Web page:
I started randonneuring because I wanted to see what the distances beyond 100 miles held for me. I hoped randonneuring would make me fitter and stronger, and help me see new places. What I did not realize, though, is that randonneuring was stealthily strengthening me in other ways, too. Over the past two years, other life pressures have pushed themselves to the fore, and I have … Continue reading Real Life Lessons From Randonneuring
As I set out my gear for Saturday’s 300K, I noticed the 2015 cue sheet for the same ride still in my bag. One year later, back again. For a while Friday evening and into the next day, I wondered yet again why I thought of randonneuring as a worthy pursuit. Early ups, questionable weather forecasts, and all the rushing around to be ready to … Continue reading Beyond Fun: D.C. Randonneurs Frederick, Maryland 300K
While some of you may already have read this feature in the most recent issue of American Randonneur, I like to repost pieces I do so that those who may not subscribe to the newsletter or who prefer to read it in a blog format may do so. I hope you enjoy.
I’m rolling out a new segment called “RUSA Member Profile.” In these interviews, we’ll feature RUSA members who are not only ride brevets, but who also volunteer and support the rides in their area.
My first interview is with Bill Beck, active member and rider with the D.C. Randonneurs and former member of the RUSA board. Many thanks to Bill for kicking off this series with us! Continue reading “RUSA Member Profile: Bill Beck of D.C. Randonneurs”
As one of a small group of women who likes to ride long distances, I’m often exposed to conversations about “the wife.” I almost hate to write “the wife,” since I feel so strongly about it, but I’m writing what I hear and there you are.
Sometimes “the wife” is referred to in other ways, such as “the other half,” or “my better half.” Either way, you get the idea. Since I’m in my reflective vest and ankles bands, I must blend in as one of the guys. I am the incognito wife.
For the second year in a row, Felkerino and I couldn’t get our acts together to fit in a 200K, so we began our brevet season with this weekend’s D.C. Randonneurs 300K out of Warrenton, Virginia. Continue reading “Out of My Gordonsville: D.C. Randonneurs 300K”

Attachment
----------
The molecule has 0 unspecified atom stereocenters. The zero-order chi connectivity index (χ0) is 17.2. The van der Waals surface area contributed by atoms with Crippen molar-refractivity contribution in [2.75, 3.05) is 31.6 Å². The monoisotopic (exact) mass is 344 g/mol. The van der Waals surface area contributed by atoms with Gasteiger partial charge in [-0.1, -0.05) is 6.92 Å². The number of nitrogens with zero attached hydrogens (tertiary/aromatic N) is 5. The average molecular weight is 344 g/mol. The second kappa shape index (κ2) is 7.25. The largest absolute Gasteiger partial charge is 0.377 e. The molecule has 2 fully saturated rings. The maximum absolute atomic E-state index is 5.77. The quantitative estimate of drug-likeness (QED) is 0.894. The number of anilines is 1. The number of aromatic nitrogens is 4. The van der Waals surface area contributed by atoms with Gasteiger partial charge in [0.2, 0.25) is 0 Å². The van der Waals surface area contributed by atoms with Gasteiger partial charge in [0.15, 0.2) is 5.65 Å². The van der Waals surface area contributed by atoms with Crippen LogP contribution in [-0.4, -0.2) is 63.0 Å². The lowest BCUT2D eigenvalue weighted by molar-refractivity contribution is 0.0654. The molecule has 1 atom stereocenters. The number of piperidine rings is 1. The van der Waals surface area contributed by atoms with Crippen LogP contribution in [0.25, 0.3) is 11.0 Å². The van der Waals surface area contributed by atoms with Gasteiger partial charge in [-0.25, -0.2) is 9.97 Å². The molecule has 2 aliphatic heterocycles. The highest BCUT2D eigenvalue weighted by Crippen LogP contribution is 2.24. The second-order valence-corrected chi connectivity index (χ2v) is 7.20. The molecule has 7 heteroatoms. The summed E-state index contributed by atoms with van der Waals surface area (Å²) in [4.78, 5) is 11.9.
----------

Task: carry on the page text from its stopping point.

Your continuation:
I suspected that I’d experience post-flèche fallout, and over the last two weeks I’ve been proven right. The energy expended from 24 straight hours without sleep, 232 miles of pedaling over sawtooth terrain from Pittsburgh to D.C., and rough overnight conditions complete with snow squalls took their toll on my body. Continue reading “Tulipmania”
I recently had the pleasure of talking with D.C. Randonneurs and RUSA member, Calista Phillips, who had a great year on the bike. Some of you may have already seen this feature in the latest edition of American Randonneur, but I present it again in full here.
In 2015, Calista completed three 1200Ks (including PBP), and also earned her first K-Hound Award. In our interview, Calista discusses her randonneuring goals, PBP, some of the challenges she faced in preparing for long rides, and what makes randonneuring so special. Continue reading “Dedicated to the Cause: Calista’s Road to PBP 2015”
Thanks Felkerino, MG, Jose, Steve and Kip for the ride. I sure enjoyed all those gravel roads and the 20 percent hills and the hail and snow squalls and the crazy wind situation and all the tree debris littering the roads and trails the whole night and the cold and the moaning and drama and the camaraderie.